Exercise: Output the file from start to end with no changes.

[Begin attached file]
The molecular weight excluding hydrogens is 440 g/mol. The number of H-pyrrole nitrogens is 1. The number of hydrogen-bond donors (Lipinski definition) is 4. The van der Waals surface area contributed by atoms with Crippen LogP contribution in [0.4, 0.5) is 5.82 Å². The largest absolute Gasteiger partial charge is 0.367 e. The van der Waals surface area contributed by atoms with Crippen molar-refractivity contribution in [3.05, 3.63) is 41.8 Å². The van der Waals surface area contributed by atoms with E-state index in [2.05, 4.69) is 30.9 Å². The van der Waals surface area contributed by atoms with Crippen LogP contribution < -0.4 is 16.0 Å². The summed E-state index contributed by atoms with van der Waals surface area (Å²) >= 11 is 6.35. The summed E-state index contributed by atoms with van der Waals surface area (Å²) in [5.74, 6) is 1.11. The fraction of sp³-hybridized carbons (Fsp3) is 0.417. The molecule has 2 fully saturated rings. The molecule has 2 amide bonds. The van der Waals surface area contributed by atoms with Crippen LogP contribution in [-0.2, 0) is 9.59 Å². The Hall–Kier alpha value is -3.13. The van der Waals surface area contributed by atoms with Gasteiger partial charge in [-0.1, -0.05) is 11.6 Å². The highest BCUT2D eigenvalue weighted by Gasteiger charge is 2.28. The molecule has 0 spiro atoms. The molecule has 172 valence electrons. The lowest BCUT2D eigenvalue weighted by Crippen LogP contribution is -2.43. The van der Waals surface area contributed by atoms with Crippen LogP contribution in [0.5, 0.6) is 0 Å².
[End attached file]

The molecular weight excluding hydrogens is 440 g/mol. The number of H-pyrrole nitrogens is 1. The number of hydrogen-bond donors (Lipinski definition) is 4. The van der Waals surface area contributed by atoms with Crippen LogP contribution in [0.4, 0.5) is 5.82 Å². The largest absolute Gasteiger partial charge is 0.367 e. The van der Waals surface area contributed by atoms with Crippen molar-refractivity contribution in [3.05, 3.63) is 41.8 Å². The van der Waals surface area contributed by atoms with E-state index in [2.05, 4.69) is 30.9 Å². The van der Waals surface area contributed by atoms with Crippen LogP contribution < -0.4 is 16.0 Å². The summed E-state index contributed by atoms with van der Waals surface area (Å²) >= 11 is 6.35. The summed E-state index contributed by atoms with van der Waals surface area (Å²) in [5.74, 6) is 1.11. The fraction of sp³-hybridized carbons (Fsp3) is 0.417. The molecule has 2 fully saturated rings. The molecule has 2 amide bonds. The van der Waals surface area contributed by atoms with Crippen LogP contribution in [-0.2, 0) is 9.59 Å². The Hall–Kier alpha value is -3.13. The van der Waals surface area contributed by atoms with Gasteiger partial charge in [-0.1, -0.05) is 11.6 Å². The highest BCUT2D eigenvalue weighted by Gasteiger charge is 2.28. The molecule has 0 spiro atoms. The molecule has 172 valence electrons. The lowest BCUT2D eigenvalue weighted by Crippen LogP contribution is -2.43. The van der Waals surface area contributed by atoms with Crippen LogP contribution in [0.5, 0.6) is 0 Å².